Originally written by Juliana de Souza at the UBC Career Centre.
Arts students can offer most of the sought-after skills employers seek. Effectively communicating these skills to employers is the key to successful applications.
Writing effective resumes and covers letters is an essential part of a job search, and being able to demonstrate that you are the ideal candidate for a position can land you a job interview. For example, your Sociology degree may be valuable for an employer in tech, but talking about your analytical skills in a way that makes sense to them is what proves your value to them. Below are five ways of doing just that.
Learn the employer’s “language”
Your resume and cover letter should mirror the employer’s “language”, or brand voice. One way to mirror their voice is to carefully read job postings, paying attention to the words and tone they use. This will help you determine if you have room to be creative or should stick with a more formal style for your resume and cover letter.
When reading job postings, make a habit of highlighting the skills you have for the position regardless of where you have acquired these experiences. Your academic involvement is full of examples of teamwork, presentation, and communication skills you can add to your job applications; however, your discipline-specific learning can also benefit employers if you take the time to translate it into the employer’s language.
For instance, an International Relations student is developing the ability to examine problems and propose solutions. In the employers’ language this may sound like:
“During my degree, I was trained to examine problems and propose solutions considering multiple disciplines and perspectives. I am eager to bring this skill to your organization when proposing and developing new programs to increase employee engagement at the workplace, including organizing social gatherings and training sessions.”
To make it easier to match your skills with the employer’s requirements, you can divide a piece of paper into two columns, one side for the company’s wants and the other to provide examples of how you have used the skills in the past.
Whether you are a Sociology, Creative Writing, or Media Studies student, the skills you are learning in the classroom can be transferred to the world of work; however, it is your responsibility to make these connections, and help employers see that they value what you have to offer. This process may seem intimidating, but it can also be empowering: you get to tell your own story! More on that in a minute.
Take the time to reflect on your degree and link specific disciplinary learning to employers’ needs. If a Philosophy student is interested in a marketing intern opportunity, they may write the following:
“As a marketing intern with your organization, I can apply my ability to persuasively express views, anticipate, and rebut objections to launching campaigns by anticipating customers’ needs and reactions to the service provided.”
As an Arts student, you know the value of telling a good story, and part of your job search process is to be able to create a narrative that employers want to listen to and follow. After reading the job posting and identifying the relevant skills you have to offer, consider your top two or three skills and write a story about them in your cover letter.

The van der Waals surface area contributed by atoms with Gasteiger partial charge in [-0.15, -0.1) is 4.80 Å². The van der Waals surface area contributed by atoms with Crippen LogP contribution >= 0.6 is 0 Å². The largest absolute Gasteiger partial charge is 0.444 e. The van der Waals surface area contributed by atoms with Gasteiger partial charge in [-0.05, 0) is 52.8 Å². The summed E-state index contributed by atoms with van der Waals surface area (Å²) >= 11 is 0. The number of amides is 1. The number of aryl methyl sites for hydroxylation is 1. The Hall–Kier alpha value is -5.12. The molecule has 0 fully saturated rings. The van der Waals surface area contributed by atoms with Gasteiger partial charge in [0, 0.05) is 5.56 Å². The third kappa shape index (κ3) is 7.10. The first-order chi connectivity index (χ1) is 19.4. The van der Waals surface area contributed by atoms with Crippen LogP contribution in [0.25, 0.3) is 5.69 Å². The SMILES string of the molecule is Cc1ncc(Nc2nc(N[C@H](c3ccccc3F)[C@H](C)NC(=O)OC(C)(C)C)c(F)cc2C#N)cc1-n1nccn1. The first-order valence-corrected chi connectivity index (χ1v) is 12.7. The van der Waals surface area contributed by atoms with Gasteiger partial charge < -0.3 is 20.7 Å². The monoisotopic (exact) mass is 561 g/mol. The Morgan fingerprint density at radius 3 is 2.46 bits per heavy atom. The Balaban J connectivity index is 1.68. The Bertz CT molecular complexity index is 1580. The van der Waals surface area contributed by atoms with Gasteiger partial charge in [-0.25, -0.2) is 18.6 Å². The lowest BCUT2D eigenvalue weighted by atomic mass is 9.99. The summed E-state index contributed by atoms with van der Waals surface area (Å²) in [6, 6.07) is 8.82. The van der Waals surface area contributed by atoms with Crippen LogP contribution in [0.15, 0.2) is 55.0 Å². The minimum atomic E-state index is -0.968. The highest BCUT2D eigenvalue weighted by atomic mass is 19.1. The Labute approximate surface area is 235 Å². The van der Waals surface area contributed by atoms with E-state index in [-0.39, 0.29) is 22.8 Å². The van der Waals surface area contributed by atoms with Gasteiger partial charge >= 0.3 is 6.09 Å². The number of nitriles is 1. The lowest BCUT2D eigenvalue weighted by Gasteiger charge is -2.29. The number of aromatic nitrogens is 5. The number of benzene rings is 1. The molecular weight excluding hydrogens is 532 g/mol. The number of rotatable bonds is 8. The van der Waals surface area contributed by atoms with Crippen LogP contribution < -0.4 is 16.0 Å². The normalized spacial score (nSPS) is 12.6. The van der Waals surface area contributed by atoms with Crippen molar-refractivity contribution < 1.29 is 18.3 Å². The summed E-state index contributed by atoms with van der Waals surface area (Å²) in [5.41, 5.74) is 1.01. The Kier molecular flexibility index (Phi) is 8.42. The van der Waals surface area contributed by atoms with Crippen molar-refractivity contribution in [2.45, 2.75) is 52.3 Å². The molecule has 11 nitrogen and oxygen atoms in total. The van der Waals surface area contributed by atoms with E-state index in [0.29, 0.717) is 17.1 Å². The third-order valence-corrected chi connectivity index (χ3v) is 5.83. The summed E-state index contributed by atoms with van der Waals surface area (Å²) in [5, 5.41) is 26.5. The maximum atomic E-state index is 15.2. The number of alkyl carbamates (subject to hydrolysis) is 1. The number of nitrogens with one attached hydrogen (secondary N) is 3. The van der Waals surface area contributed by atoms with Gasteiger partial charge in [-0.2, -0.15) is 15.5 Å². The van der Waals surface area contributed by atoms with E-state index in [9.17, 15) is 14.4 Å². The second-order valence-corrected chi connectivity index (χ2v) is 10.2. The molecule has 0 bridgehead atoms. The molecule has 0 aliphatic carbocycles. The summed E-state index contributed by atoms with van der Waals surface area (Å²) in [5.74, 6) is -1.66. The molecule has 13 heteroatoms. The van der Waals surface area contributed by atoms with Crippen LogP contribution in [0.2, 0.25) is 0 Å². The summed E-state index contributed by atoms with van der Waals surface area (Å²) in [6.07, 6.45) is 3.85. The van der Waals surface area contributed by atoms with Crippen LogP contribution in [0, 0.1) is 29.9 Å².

“During my third year as a Psychology student, I was working in a group of four people to understand the impact of technology on young brains. My role was to recruit 15 families willing to respond to a series of questionnaires in a three-week time frame, as well as collect the data using Excel. I successfully recruited all the families and took the initiative and leadership in conducting the analysis and interpretation of data. As a result, my team was invited to present our findings in the Annual Psychology Fair. I can bring my ability to analyze and interpret data to recommend solutions to increase your company’s interactions with customers online.”
The example above uses the acronym START to write complete and powerful stories to employers. You can also apply the START technique when answering interview questions.
Many employers use a software called Applicant Tracking System (ATS) to pre-screen candidates before their applications make it in front of a human eye. This system works in different ways, including matching resumes against job postings, as well as looking for keywords.
An easy way to identify keywords is by carefully reading a specific job posting looking for words that are being repeated throughout the text, or by reading different postings for the same job looking for common words. If you have identified the keywords, add them to your resume and cover letter. Check this list of top skills employers look for additional ideas.
Remember, the experiences related to the keywords don’t need to be from previous working experiences; your academic experience is full of employability skills that employers value. No matter the position, you may be surprised to learn that your UBC Arts degree is preparing you for most of them.
Create an Arts ePortfolio
As a UBC Arts student, you have an option to create an Arts ePortfolio to show potential employers a sample of your work as a student from projects and papers, presentations, and volunteer work, showing concrete evidence of the skills you have developed. It is an excellent career-building activity that helps you collect, curate, and share your learnings.
UBC Arts Alumni are living successful career lives across different sectors. You can too, by applying the five tips above to your job applications and understanding how your Arts degree can help solve employers’ problems in a variety of ways.
Have questions or want to have a career conversation? Sign up for an appointment with Arts Career Strategist Robyn Stalkie through CareersOnline by clicking the “Advising” tab at the top.